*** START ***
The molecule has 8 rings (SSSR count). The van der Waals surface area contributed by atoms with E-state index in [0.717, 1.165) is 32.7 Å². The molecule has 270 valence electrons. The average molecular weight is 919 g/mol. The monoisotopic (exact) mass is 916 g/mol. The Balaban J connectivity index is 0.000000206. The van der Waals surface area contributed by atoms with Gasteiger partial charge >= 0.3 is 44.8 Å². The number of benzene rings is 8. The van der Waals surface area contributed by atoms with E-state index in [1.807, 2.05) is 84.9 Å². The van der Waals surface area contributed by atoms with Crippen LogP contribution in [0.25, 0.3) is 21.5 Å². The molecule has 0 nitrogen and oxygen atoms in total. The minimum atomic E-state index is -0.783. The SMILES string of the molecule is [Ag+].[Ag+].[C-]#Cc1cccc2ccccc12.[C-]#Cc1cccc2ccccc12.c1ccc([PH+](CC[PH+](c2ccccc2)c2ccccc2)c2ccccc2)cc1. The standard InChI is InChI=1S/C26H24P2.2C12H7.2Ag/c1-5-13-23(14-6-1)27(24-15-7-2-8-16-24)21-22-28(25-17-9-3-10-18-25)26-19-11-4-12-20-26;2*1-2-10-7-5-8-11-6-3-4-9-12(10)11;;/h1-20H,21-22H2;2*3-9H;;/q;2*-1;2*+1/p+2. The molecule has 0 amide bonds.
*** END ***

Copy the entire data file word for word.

The molecule has 8 rings (SSSR count). The van der Waals surface area contributed by atoms with E-state index in [0.717, 1.165) is 32.7 Å². The molecule has 270 valence electrons. The average molecular weight is 919 g/mol. The monoisotopic (exact) mass is 916 g/mol. The Balaban J connectivity index is 0.000000206. The van der Waals surface area contributed by atoms with Gasteiger partial charge >= 0.3 is 44.8 Å². The number of benzene rings is 8. The van der Waals surface area contributed by atoms with E-state index in [1.807, 2.05) is 84.9 Å². The van der Waals surface area contributed by atoms with Crippen LogP contribution in [0.25, 0.3) is 21.5 Å². The molecule has 0 nitrogen and oxygen atoms in total. The minimum atomic E-state index is -0.783. The SMILES string of the molecule is [Ag+].[Ag+].[C-]#Cc1cccc2ccccc12.[C-]#Cc1cccc2ccccc12.c1ccc([PH+](CC[PH+](c2ccccc2)c2ccccc2)c2ccccc2)cc1. The standard InChI is InChI=1S/C26H24P2.2C12H7.2Ag/c1-5-13-23(14-6-1)27(24-15-7-2-8-16-24)21-22-28(25-17-9-3-10-18-25)26-19-11-4-12-20-26;2*1-2-10-7-5-8-11-6-3-4-9-12(10)11;;/h1-20H,21-22H2;2*3-9H;;/q;2*-1;2*+1/p+2. The molecule has 0 amide bonds.